Only a scant handful of HARMAN employees have celebrated their 40th anniversary at the company, and among them is JBL Technician Sara Zapata, a treasured member of the Northridge campus engineering community.
Sara was only 21 years old when she first applied for a job at HARMAN and was initially hired to work on JBL speaker grills. After seven years, she was assigned to the company’s loudspeaker production lines, where she helped build furniture of various shapes and sizes. “I was the lead person running the line for almost 25 years,” said Sara. “Then I was given the opportunity to join the engineering department, where I’ve been for about 12 years. I’ve learned so much and really love it.”
In the four decades since Sara joined HARMAN, the Southern California division has changed considerably, consolidating several Los Angeles area facilities at the Northridge campus and relocating manufacturing outside of the region. About seven years ago, when JBL moved a portion of production to Tijuana, Mexico, Sara was transferred to the R&D department, where she became a specialist, building transducer prototypes.
“Engineering develops the design, mechanical engineering makes the first sample and then I create prototypes in my lab,” she said. “When the completed product is tested and ready to manufacture, we go to Tijuana and teach the employees there how to make it.”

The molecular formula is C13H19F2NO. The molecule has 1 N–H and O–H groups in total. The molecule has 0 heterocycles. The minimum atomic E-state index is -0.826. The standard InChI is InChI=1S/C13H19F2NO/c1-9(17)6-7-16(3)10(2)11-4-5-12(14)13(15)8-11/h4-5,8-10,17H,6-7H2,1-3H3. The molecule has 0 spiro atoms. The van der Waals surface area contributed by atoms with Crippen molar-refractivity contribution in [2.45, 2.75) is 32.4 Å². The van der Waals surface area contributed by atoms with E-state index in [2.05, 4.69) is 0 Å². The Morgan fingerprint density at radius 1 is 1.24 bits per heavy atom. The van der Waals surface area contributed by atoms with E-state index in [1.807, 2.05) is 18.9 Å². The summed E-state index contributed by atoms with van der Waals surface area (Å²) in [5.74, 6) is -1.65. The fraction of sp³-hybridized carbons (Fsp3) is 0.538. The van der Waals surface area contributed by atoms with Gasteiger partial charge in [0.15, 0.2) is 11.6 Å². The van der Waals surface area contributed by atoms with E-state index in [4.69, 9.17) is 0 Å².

Through the years, Sara has worked on dozens of products, but she is particularly partial to JBL’s revolutionary D2 Dual Driver (D2430K), which debuted at NAMM in 2012 for use in the VTX Line Array Series. “When I see it on display,I still admire it,” said Sara. “All of our finished speakers look beautiful to me, really. It’s so nice to see the products and think of how I had a small part in them being there.”
Sara was born in Michoacán, Mexico, spent her earliest years in Guadalajara and moved with her family to Tijuana at age seven. When Sara turned 14, she and her mother, two older sisters and brother came to the United States and settled in Los Angeles. Two years later, her father joined them.
“It’s very hard when you come here as an immigrant,” she said. “We had nothing—just a bunch of dreams to be successful. My sisters and I had to start working right away and didn’t even go to school.”
For seven years, she and one of her sisters worked at Melco Wire and studied English at night. But, after a work accident caused a spark to land in her eye, Sara’s family urged her to find another job and, in 1976, she joined HARMAN.
“Things turned out well, and I’m so full of gratitude,” said Sara. “I really love my work; I love the environment and the people I work with. I married a man I met working at HARMAN; we’ve raised three children together and bought a house. The company also made it possible for my daughter to go to university, which is a big part of why I’m so grateful. My daughter now has a Master’s degree, is an English teacher and hopes to get her doctorate. I’m very proud of her.”
When not working on transducers, Sara enjoys relaxing with her husband, going on walks and bike rides, babysitting their three grandchildren and, on special occasions, taking them to Disneyland.
“I also really love to cook Mexican food the way I learned from my mother,” she said. Her specialty? Chile rellenos, which she whips up regularly for the whole family.
Many thanks to Sara for sharing her story and being such a loyal member of the HARMAN community for 40 years and counting!